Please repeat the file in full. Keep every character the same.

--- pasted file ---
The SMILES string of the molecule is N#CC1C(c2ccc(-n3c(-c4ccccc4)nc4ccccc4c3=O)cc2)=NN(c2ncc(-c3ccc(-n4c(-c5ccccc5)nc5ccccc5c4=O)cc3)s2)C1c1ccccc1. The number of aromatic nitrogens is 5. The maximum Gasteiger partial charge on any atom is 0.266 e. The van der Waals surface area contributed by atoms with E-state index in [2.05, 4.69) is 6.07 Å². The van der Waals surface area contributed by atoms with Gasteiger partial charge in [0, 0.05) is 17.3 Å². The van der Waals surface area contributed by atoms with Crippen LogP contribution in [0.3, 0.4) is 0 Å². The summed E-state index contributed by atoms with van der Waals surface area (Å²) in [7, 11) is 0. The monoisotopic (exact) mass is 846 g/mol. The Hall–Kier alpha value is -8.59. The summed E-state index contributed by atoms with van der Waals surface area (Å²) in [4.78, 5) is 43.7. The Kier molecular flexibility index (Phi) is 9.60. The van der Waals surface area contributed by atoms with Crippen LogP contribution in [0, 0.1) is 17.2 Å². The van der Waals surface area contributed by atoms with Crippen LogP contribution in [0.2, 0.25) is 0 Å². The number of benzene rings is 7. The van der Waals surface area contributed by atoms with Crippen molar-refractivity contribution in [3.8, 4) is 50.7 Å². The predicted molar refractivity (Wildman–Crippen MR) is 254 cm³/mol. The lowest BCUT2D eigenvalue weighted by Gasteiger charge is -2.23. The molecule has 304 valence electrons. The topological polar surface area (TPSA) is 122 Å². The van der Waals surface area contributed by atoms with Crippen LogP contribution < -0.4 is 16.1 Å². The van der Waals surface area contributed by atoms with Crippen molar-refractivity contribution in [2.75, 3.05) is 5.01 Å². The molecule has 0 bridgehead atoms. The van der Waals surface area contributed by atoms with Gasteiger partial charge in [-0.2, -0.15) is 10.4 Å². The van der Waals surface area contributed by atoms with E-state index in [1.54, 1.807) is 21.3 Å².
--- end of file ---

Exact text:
The SMILES string of the molecule is N#CC1C(c2ccc(-n3c(-c4ccccc4)nc4ccccc4c3=O)cc2)=NN(c2ncc(-c3ccc(-n4c(-c5ccccc5)nc5ccccc5c4=O)cc3)s2)C1c1ccccc1. The number of aromatic nitrogens is 5. The maximum Gasteiger partial charge on any atom is 0.266 e. The van der Waals surface area contributed by atoms with E-state index in [2.05, 4.69) is 6.07 Å². The van der Waals surface area contributed by atoms with Gasteiger partial charge in [0, 0.05) is 17.3 Å². The van der Waals surface area contributed by atoms with Crippen LogP contribution in [0.3, 0.4) is 0 Å². The summed E-state index contributed by atoms with van der Waals surface area (Å²) in [7, 11) is 0. The monoisotopic (exact) mass is 846 g/mol. The Hall–Kier alpha value is -8.59. The summed E-state index contributed by atoms with van der Waals surface area (Å²) in [4.78, 5) is 43.7. The Kier molecular flexibility index (Phi) is 9.60. The van der Waals surface area contributed by atoms with Crippen LogP contribution in [0, 0.1) is 17.2 Å². The van der Waals surface area contributed by atoms with Crippen LogP contribution in [0.2, 0.25) is 0 Å². The number of benzene rings is 7. The van der Waals surface area contributed by atoms with Crippen molar-refractivity contribution in [3.8, 4) is 50.7 Å². The predicted molar refractivity (Wildman–Crippen MR) is 254 cm³/mol. The lowest BCUT2D eigenvalue weighted by Gasteiger charge is -2.23. The molecule has 304 valence electrons. The topological polar surface area (TPSA) is 122 Å². The van der Waals surface area contributed by atoms with Crippen LogP contribution < -0.4 is 16.1 Å². The van der Waals surface area contributed by atoms with Crippen molar-refractivity contribution in [2.75, 3.05) is 5.01 Å². The molecule has 0 bridgehead atoms. The van der Waals surface area contributed by atoms with Gasteiger partial charge in [-0.2, -0.15) is 10.4 Å². The van der Waals surface area contributed by atoms with E-state index in [1.54, 1.807) is 21.3 Å².